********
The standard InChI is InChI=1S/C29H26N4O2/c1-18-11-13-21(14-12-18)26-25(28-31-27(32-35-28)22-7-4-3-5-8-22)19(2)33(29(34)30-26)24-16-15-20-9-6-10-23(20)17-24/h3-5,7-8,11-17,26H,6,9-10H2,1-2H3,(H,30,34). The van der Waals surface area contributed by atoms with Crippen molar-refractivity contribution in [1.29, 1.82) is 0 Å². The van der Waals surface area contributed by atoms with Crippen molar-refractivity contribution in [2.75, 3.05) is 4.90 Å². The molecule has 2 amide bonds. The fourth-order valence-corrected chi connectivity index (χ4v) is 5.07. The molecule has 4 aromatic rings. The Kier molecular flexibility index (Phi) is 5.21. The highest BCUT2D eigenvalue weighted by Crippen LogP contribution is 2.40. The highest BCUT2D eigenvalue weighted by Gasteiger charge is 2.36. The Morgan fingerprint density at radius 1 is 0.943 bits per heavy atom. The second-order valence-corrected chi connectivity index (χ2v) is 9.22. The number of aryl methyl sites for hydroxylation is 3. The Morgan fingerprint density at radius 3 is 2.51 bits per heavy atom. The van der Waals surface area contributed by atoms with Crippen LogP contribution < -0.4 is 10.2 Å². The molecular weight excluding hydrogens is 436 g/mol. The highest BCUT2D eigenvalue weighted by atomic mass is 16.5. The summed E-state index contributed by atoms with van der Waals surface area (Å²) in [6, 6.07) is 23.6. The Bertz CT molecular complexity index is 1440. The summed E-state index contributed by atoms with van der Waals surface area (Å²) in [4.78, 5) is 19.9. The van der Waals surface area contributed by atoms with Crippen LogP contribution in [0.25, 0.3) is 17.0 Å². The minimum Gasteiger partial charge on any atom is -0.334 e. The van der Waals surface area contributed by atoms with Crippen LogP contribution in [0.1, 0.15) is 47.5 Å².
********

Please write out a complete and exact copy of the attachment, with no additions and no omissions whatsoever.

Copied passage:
The standard InChI is InChI=1S/C29H26N4O2/c1-18-11-13-21(14-12-18)26-25(28-31-27(32-35-28)22-7-4-3-5-8-22)19(2)33(29(34)30-26)24-16-15-20-9-6-10-23(20)17-24/h3-5,7-8,11-17,26H,6,9-10H2,1-2H3,(H,30,34). The van der Waals surface area contributed by atoms with Crippen molar-refractivity contribution in [1.29, 1.82) is 0 Å². The van der Waals surface area contributed by atoms with Crippen molar-refractivity contribution in [2.75, 3.05) is 4.90 Å². The molecule has 2 amide bonds. The fourth-order valence-corrected chi connectivity index (χ4v) is 5.07. The molecule has 4 aromatic rings. The Kier molecular flexibility index (Phi) is 5.21. The highest BCUT2D eigenvalue weighted by Crippen LogP contribution is 2.40. The highest BCUT2D eigenvalue weighted by Gasteiger charge is 2.36. The Morgan fingerprint density at radius 1 is 0.943 bits per heavy atom. The second-order valence-corrected chi connectivity index (χ2v) is 9.22. The number of aryl methyl sites for hydroxylation is 3. The Morgan fingerprint density at radius 3 is 2.51 bits per heavy atom. The van der Waals surface area contributed by atoms with Crippen LogP contribution < -0.4 is 10.2 Å². The molecular weight excluding hydrogens is 436 g/mol. The highest BCUT2D eigenvalue weighted by atomic mass is 16.5. The summed E-state index contributed by atoms with van der Waals surface area (Å²) in [6, 6.07) is 23.6. The Bertz CT molecular complexity index is 1440. The summed E-state index contributed by atoms with van der Waals surface area (Å²) in [4.78, 5) is 19.9. The van der Waals surface area contributed by atoms with Crippen LogP contribution in [0.25, 0.3) is 17.0 Å². The minimum Gasteiger partial charge on any atom is -0.334 e. The van der Waals surface area contributed by atoms with Crippen LogP contribution in [0.1, 0.15) is 47.5 Å².